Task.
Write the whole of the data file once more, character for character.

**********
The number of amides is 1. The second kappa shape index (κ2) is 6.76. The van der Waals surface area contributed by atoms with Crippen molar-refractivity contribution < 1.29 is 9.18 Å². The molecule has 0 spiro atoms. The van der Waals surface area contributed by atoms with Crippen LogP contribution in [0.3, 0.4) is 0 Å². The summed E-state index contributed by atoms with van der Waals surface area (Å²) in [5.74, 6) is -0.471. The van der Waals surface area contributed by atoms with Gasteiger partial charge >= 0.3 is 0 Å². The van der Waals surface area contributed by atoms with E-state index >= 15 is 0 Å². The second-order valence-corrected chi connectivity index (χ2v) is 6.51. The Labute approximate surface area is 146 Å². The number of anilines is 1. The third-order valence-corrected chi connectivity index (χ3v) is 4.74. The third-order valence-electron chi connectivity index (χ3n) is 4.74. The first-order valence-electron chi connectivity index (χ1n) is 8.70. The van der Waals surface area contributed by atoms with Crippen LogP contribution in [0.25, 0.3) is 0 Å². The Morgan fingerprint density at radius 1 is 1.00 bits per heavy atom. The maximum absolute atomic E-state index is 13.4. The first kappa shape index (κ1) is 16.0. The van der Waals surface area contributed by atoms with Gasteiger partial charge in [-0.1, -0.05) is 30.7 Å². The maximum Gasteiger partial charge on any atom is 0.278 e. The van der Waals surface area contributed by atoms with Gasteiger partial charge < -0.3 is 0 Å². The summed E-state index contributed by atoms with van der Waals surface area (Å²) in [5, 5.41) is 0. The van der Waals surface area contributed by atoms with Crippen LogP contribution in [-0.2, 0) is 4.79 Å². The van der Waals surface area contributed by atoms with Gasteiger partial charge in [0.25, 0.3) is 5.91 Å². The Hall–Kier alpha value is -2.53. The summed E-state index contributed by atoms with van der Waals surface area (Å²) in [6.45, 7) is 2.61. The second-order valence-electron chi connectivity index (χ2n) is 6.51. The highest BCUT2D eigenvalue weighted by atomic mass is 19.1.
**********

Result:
The number of amides is 1. The second kappa shape index (κ2) is 6.76. The van der Waals surface area contributed by atoms with Crippen molar-refractivity contribution < 1.29 is 9.18 Å². The molecule has 0 spiro atoms. The van der Waals surface area contributed by atoms with Crippen LogP contribution in [0.3, 0.4) is 0 Å². The summed E-state index contributed by atoms with van der Waals surface area (Å²) in [5.74, 6) is -0.471. The van der Waals surface area contributed by atoms with Gasteiger partial charge >= 0.3 is 0 Å². The van der Waals surface area contributed by atoms with E-state index >= 15 is 0 Å². The second-order valence-corrected chi connectivity index (χ2v) is 6.51. The Labute approximate surface area is 146 Å². The number of anilines is 1. The third-order valence-corrected chi connectivity index (χ3v) is 4.74. The third-order valence-electron chi connectivity index (χ3n) is 4.74. The first-order valence-electron chi connectivity index (χ1n) is 8.70. The van der Waals surface area contributed by atoms with Crippen LogP contribution in [0.25, 0.3) is 0 Å². The Morgan fingerprint density at radius 1 is 1.00 bits per heavy atom. The maximum absolute atomic E-state index is 13.4. The first kappa shape index (κ1) is 16.0. The van der Waals surface area contributed by atoms with Gasteiger partial charge in [-0.1, -0.05) is 30.7 Å². The maximum Gasteiger partial charge on any atom is 0.278 e. The van der Waals surface area contributed by atoms with Gasteiger partial charge < -0.3 is 0 Å². The summed E-state index contributed by atoms with van der Waals surface area (Å²) in [5, 5.41) is 0. The van der Waals surface area contributed by atoms with Crippen LogP contribution in [-0.2, 0) is 4.79 Å². The van der Waals surface area contributed by atoms with Gasteiger partial charge in [0.25, 0.3) is 5.91 Å². The Hall–Kier alpha value is -2.53. The summed E-state index contributed by atoms with van der Waals surface area (Å²) in [6.45, 7) is 2.61. The second-order valence-electron chi connectivity index (χ2n) is 6.51. The highest BCUT2D eigenvalue weighted by atomic mass is 19.1.